Food and Water Safety During Hurricanes, Power Outages and
can happen. When they do, the best strategy is to already have a plan in place.
This includes knowing the proper food and water safety precautions to take when
you lose power or flooding occurs.
Follow these tips from the FDA
to help you stay safe and well during an
Food Safety Advice:
- If the
power is out for LESS THAN 2 HOURS, the food in your refrigerator and
freezer will be safe to eat. While the power is out keep the refrigerator and
freezer doors closed as much as possible. This will help to keep the food
colder for longer.
- If the power is out for MORE THAN 2
HOURS , follow the guidelines below:
- For the Freezer section: A freezer that
is half full will hold food safely for up to 24 hours. A full freezer will hold
food safely for 48 hours. Do not open the freezer door if you can avoid it.
- For the Refrigerated section: Pack
milk, other dairy products, meat, fish, eggs, gravy, and spoilable leftovers
into a cooler surrounded by ice. Inexpensive Styrofoam coolers are fine for
- Discard any perishable food (such as meat, poultry, fish, eggs
or leftovers) that has been above 40°F for two hours or more. A full list of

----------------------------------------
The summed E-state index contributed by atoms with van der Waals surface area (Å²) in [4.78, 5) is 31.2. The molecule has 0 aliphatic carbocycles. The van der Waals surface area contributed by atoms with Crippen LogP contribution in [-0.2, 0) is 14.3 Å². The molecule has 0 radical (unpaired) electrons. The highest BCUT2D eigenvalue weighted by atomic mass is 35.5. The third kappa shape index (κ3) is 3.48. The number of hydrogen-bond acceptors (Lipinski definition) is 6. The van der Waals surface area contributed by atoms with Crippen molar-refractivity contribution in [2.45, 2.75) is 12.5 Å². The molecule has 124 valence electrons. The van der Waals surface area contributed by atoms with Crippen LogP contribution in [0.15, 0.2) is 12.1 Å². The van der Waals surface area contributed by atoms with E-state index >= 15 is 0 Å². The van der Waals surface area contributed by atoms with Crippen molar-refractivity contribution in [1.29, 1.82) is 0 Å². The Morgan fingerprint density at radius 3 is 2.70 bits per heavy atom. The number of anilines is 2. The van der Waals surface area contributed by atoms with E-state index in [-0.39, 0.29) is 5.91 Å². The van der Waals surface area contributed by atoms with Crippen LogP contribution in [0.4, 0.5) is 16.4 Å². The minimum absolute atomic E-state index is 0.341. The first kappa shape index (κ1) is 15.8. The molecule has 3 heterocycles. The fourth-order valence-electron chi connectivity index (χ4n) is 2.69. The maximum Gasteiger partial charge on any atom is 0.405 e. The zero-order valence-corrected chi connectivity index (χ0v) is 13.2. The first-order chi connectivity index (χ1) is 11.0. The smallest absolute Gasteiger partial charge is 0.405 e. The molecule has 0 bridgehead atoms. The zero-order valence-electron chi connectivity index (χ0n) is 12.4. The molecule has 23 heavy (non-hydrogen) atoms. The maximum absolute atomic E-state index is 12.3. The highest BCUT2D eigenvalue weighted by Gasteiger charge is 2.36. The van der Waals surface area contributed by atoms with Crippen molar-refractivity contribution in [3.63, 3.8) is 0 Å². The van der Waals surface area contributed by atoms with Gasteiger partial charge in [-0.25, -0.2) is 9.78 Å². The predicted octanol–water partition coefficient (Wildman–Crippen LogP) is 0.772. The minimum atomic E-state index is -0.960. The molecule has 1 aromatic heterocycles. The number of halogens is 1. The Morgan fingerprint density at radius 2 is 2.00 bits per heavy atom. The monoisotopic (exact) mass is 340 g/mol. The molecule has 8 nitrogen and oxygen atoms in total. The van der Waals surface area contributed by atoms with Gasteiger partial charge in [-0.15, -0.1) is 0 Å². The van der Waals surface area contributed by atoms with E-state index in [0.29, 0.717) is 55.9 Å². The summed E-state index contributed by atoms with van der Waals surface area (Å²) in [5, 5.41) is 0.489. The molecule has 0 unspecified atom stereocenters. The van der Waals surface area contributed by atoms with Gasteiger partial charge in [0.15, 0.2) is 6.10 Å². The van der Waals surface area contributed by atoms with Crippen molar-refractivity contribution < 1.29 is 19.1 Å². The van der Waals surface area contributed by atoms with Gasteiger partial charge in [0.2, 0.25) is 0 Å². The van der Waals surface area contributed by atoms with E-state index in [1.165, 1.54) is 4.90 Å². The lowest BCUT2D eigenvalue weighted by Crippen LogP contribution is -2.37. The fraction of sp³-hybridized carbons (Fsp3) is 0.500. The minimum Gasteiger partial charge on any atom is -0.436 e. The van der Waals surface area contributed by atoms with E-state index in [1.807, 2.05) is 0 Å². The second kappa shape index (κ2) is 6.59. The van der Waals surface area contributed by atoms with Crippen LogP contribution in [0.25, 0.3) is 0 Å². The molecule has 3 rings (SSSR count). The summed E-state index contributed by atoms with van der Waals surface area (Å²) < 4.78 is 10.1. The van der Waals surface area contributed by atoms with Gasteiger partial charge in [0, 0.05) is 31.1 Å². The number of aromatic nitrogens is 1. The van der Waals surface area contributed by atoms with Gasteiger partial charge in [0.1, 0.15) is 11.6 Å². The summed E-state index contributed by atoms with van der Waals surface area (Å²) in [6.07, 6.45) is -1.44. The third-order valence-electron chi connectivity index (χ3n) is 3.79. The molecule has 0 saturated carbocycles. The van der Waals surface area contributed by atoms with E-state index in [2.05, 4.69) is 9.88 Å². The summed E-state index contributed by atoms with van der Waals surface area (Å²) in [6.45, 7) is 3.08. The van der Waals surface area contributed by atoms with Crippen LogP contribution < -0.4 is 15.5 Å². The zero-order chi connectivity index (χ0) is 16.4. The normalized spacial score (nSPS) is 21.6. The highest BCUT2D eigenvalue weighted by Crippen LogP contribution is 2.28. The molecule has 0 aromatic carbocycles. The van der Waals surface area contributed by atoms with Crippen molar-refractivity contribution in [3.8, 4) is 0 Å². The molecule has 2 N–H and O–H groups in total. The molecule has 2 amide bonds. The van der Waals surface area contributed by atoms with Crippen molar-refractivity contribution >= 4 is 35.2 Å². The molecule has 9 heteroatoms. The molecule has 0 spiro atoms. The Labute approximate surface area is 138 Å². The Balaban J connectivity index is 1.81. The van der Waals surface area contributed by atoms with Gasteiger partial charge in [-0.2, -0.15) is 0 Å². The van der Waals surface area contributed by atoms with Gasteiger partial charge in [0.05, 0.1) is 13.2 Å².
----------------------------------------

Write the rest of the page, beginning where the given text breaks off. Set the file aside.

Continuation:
foods can be found on the USDA website. http://www.fsis.usda.gov/wps/portal/fsis/topics/food-safety-education/get-answers/food-safety-fact-sheets/emergency-preparedness/keeping-food-safe-during-an-emergency/CT_Index
- IF IN DOUBT, THROW IT OUT!
- Fight cross-contamination, which is the transfer of harmful
bacteria to food from other foods, cutting boards or utensils. Never place any
type of food on a plate that previously held raw meat, poultry or seafood.
- Cooking can be more difficult during a power outage. Remember to
thoroughly cook foods to avoid food borne illness:
- If you have one, use a meat thermometer to ensure that food
reaches a safe internal temperature. Chicken should be cooked to at least 165F,
Ground Meat (such as burgers) to 155F and fish to 145F.
- Always wash your hands with soap and water that has been boiled
and cooled or disinfected. Hand washing is critical in emergencies to prevent
sure you have an adequate supply of safe drinking water. If you don’t have
bottled water, you
should boil water to make
it safe. Boiling water will kill most types of disease-causing organisms that
may be present. If the water is cloudy, filter it through clean cloths, or
allow it to settle and then draw off the clear water for boiling. Boil the
water for one minute, let it cool, and store it in clean containers with covers.
- For more
information on emergency supplies, refer to the CDC Emergency response website http://emergency.cdc.gov/preparedness/kit/disasters/